tron mai

Had time to finish a rather hasty Aria T’Loak portrait! I love her, she’s such a badass, and the Omega DLC was probably one of the best around for the Mass Effect series. While painting this I noticed that some of her features, especially her crest, are a lot softer and not as speckled/freckled as some other Asari. I know that now, and in the past, I wonder if her dad was a Hanar or something. Maybe that’s why she’s purple instead of blue, haha.

Here’s other portraits for the same series: Liara T’Soni , Peebee , Samara , Dr. Lexi T’Perro , Shiala

More info: I decided I would start a little digital painting project to keep me artistically active for a while, so to celebrate the month of May my theme is:

“May-dens, May-trons, and May-triarchs”

I’ll just be painting a whole buncha beautiful blue (and purple… possibly green) Asari from the Mass Effect series!

Allow me to introduce the TRON Fandom

“What?” you may ask. “There’s a fandom besides Doctor Who, Supernatural, and Sherlock on Tumblr?” Yeah. Pay attention, the Avengers are pretty big here too, along with the rest of the MCU.

But I’m not here to talk about that. I’m here to talk about TRON.

“Do you mean that hokey 80s Sci-Fi flick I’ve never watched because it just looks lame, or that two hour Daft Punk music video?”

Don’t you start with me. And stop interrupting.

We are the Tron fandom. We appreciate these movies. Know why? Because we actually sat and enjoyed the story.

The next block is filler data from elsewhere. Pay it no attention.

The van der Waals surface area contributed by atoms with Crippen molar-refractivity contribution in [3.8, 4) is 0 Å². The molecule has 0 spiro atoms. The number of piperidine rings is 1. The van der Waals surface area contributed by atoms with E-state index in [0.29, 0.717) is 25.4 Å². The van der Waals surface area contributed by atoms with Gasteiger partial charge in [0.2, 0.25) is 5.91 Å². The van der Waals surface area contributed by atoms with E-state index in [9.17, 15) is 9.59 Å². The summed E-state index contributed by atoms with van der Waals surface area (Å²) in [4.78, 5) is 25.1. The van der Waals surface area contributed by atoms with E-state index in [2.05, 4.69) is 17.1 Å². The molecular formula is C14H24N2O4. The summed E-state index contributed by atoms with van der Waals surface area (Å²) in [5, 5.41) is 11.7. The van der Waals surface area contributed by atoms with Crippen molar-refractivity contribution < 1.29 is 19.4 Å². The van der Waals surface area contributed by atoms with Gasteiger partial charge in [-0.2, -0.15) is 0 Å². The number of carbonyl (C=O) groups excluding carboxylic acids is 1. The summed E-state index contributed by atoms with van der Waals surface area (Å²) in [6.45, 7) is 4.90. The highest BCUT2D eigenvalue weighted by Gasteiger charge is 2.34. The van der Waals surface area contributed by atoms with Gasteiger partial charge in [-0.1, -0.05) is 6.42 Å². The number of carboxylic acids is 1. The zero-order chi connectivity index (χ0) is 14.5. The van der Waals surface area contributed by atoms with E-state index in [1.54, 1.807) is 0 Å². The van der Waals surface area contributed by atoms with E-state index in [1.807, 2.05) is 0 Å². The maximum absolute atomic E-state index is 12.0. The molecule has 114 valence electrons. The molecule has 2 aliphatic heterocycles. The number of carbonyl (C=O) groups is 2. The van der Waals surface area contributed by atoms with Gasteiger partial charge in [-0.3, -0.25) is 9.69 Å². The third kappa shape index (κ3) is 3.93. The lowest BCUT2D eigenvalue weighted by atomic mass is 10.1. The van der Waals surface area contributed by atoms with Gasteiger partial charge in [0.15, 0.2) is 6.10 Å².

Sure, we’re pretty small. Neither film did as well as Disney wanted in the box office. But you know what?

We’re powerful.

Yknow that game that came out, Disney Infinity? Yeah, the one with the figures. When it first came out we wanted TRON characters in it. So we asked. We pushed. And you know what?

We got em in the next version.

But they were DIGITAL ONLY????

We weren’t about to sit still for that. So you know what we did? We nagged again and we got our physical figures. Some of us don’t even play Disney Infinity and we bought the figures, both digitally and physically. Some of us have a little army of Quorra’s on our shelves.

We may be small. We may not have a lot of content out there. But we are PASSIONATE. We snap up whatever we get. Heck, we waited nearly thirty years for a sequel movie to the first movie, and got a FPS video game in between. And we ate it up. We are the ones who buy the comics, who watched every episode of Uprising, even when it was on at MIDNIGHT. Not to mention we own every episode of TRON: Uprising on iTunes, Amazon Digital, etc.

We’re the ones who sent Disney hundreds, possibly thousands, possibly hundreds of thousands of glow sticks when we heard that our third movie was shelved, and boy do we refuse to say it’s cancelled.